From the best-selling author of The Women comes an action-packed adventure about endangered animals and those who would protect them.
Principally set on the wild and sparsely inhabited Channel Islands off the coast of Santa Barbara, T. C. Boyle’s powerful new novel combines pulse-pounding adventure with a socially conscious, richly humane tale regarding the dominion we attempt to exert, for better or worse, over the natural world.
Alma Boyd Takesue is a National Park Service biologist who is spearheading the efforts to save the islands’ endangered native creatures from invasive species like rats and feral pigs, which, in her view, must be eliminated. Her antagonist, Dave LaJoy, is a dreadlocked local businessman who, along with his lover, the folksinger Anise Reed, is fiercely opposed to the killing of any species whatsoever and will go to any lengths to subvert the plans of Alma and her colleagues.
Their confrontation plays out in a series of escalating scenes in which these characters violently confront one another, contemplate acts of sabotage, court danger, and tempt the awesome destructive power of nature itself. Boyle deepens his story by going back in time to relate the harrowing tale of Alma’s grandmother, Beverly, who was the sole survivor of a 1946 shipwreck in the channel, as well as the tragic story of Anise’s mother, Rita, who in the late 1970s lived and worked on a sheep ranch on Santa Cruz Island.
In dramatizing this collision between protectors of the environment and animal rights activists, Boyle is, in his characteristic fashion, examining one of the essential questions of our time: Who has the right of possession of the land, the waters, the very lives of all the creatures who share this planet with us?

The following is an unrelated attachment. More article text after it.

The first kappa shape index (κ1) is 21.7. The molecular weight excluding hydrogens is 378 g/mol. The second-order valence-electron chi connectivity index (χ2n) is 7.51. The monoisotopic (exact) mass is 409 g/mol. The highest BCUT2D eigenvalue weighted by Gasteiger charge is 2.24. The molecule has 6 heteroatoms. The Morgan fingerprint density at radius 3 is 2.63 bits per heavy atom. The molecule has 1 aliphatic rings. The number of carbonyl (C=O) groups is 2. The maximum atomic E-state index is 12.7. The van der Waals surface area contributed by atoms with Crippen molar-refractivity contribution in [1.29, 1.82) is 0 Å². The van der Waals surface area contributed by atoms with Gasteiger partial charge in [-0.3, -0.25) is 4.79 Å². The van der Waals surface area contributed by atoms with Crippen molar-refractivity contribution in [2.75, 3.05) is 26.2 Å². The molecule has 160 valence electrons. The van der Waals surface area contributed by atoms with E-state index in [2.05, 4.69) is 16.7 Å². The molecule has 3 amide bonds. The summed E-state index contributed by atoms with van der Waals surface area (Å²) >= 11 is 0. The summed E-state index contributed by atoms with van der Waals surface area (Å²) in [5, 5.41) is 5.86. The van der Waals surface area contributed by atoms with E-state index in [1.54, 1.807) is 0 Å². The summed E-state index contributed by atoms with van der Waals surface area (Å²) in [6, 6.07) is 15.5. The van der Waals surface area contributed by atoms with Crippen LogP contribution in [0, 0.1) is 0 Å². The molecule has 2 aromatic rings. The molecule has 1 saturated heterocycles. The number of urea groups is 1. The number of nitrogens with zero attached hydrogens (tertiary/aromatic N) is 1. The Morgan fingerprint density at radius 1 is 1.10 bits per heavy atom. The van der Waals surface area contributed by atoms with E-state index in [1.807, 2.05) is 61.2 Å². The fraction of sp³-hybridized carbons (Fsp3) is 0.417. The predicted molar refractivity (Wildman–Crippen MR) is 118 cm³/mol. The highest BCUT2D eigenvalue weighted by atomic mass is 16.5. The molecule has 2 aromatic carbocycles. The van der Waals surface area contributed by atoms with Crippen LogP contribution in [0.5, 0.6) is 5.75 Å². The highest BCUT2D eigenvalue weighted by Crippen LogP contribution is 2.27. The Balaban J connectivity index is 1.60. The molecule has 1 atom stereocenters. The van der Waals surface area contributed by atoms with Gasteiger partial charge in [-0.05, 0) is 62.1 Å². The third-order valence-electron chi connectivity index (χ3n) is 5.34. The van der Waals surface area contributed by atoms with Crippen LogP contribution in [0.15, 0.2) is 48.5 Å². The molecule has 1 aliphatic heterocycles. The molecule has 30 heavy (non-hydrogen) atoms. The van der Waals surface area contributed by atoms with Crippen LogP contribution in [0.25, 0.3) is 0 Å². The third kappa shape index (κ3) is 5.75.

“[Boyle’s] sleek prose yields a tale that is complex, thought-provoking, and darkly funny—everything we have come to expect from him.” (Publishers Weekly)
“Boyle’s great subject is humankind’s blundering relationship with the rest of the living world…Incisive and caustically witty, Boyle is fluent in evolutionary biology and island biogeography, cognizant of the shared emotions of all sentient beings, in awe over nature’s crushing power, and, by turns, bemused and appalled by human perversity. Boyle brings all these powers and concerns to bear as he creates magnetic characters and high suspense, culminating in a piercing vision of our needy, confused, and destructive species thrashing about in the great web of life.” (Booklist, Starred Review)
“Alma wears the white hat, LaJoy the black, but Boyle lets neither off the hook, showing how nature will always bite back and turn even the best human endeavor to water and dust. ... Boyle makes us laugh and wonder at his dazzling gifts but his comedy is a dark business." (Los Angeles Times)
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